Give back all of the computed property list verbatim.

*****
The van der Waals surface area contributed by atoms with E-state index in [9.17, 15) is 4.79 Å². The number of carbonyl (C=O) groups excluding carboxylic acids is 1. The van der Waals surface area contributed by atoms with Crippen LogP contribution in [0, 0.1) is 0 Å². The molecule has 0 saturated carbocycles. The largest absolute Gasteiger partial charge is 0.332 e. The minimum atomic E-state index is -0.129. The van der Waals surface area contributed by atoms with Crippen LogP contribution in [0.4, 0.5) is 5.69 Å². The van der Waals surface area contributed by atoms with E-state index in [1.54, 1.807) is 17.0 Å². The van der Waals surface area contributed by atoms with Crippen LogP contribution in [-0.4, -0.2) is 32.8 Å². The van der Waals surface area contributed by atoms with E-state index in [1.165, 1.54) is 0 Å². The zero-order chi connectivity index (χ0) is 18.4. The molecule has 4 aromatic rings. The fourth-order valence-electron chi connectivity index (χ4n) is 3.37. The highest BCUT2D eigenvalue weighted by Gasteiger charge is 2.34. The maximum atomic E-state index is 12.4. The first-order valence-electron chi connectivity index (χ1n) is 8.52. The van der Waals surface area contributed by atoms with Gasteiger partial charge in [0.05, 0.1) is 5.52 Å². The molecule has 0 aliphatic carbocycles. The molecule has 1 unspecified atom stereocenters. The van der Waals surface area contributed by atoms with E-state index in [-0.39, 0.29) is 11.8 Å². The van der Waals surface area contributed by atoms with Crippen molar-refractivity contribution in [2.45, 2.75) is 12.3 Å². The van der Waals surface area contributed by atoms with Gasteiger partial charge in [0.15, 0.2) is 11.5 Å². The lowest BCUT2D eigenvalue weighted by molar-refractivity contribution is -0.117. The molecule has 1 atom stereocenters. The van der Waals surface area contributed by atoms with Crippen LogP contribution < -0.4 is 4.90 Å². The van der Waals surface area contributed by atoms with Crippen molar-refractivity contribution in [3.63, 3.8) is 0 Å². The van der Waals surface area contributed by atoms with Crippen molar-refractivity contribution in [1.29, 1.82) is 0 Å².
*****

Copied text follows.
The van der Waals surface area contributed by atoms with E-state index in [9.17, 15) is 4.79 Å². The number of carbonyl (C=O) groups excluding carboxylic acids is 1. The van der Waals surface area contributed by atoms with Crippen LogP contribution in [0, 0.1) is 0 Å². The molecule has 0 saturated carbocycles. The largest absolute Gasteiger partial charge is 0.332 e. The minimum atomic E-state index is -0.129. The van der Waals surface area contributed by atoms with Crippen LogP contribution in [0.4, 0.5) is 5.69 Å². The van der Waals surface area contributed by atoms with E-state index in [1.54, 1.807) is 17.0 Å². The van der Waals surface area contributed by atoms with Crippen LogP contribution in [-0.4, -0.2) is 32.8 Å². The van der Waals surface area contributed by atoms with E-state index in [1.165, 1.54) is 0 Å². The zero-order chi connectivity index (χ0) is 18.4. The molecule has 4 aromatic rings. The fourth-order valence-electron chi connectivity index (χ4n) is 3.37. The highest BCUT2D eigenvalue weighted by Gasteiger charge is 2.34. The maximum atomic E-state index is 12.4. The first-order valence-electron chi connectivity index (χ1n) is 8.52. The van der Waals surface area contributed by atoms with Gasteiger partial charge in [0.05, 0.1) is 5.52 Å². The molecule has 0 aliphatic carbocycles. The molecule has 1 unspecified atom stereocenters. The van der Waals surface area contributed by atoms with E-state index in [-0.39, 0.29) is 11.8 Å². The van der Waals surface area contributed by atoms with Crippen molar-refractivity contribution in [2.45, 2.75) is 12.3 Å². The van der Waals surface area contributed by atoms with Gasteiger partial charge in [0.15, 0.2) is 11.5 Å². The lowest BCUT2D eigenvalue weighted by molar-refractivity contribution is -0.117. The molecule has 1 atom stereocenters. The van der Waals surface area contributed by atoms with Crippen LogP contribution < -0.4 is 4.90 Å². The van der Waals surface area contributed by atoms with Crippen molar-refractivity contribution in [3.63, 3.8) is 0 Å². The van der Waals surface area contributed by atoms with Crippen molar-refractivity contribution in [1.29, 1.82) is 0 Å².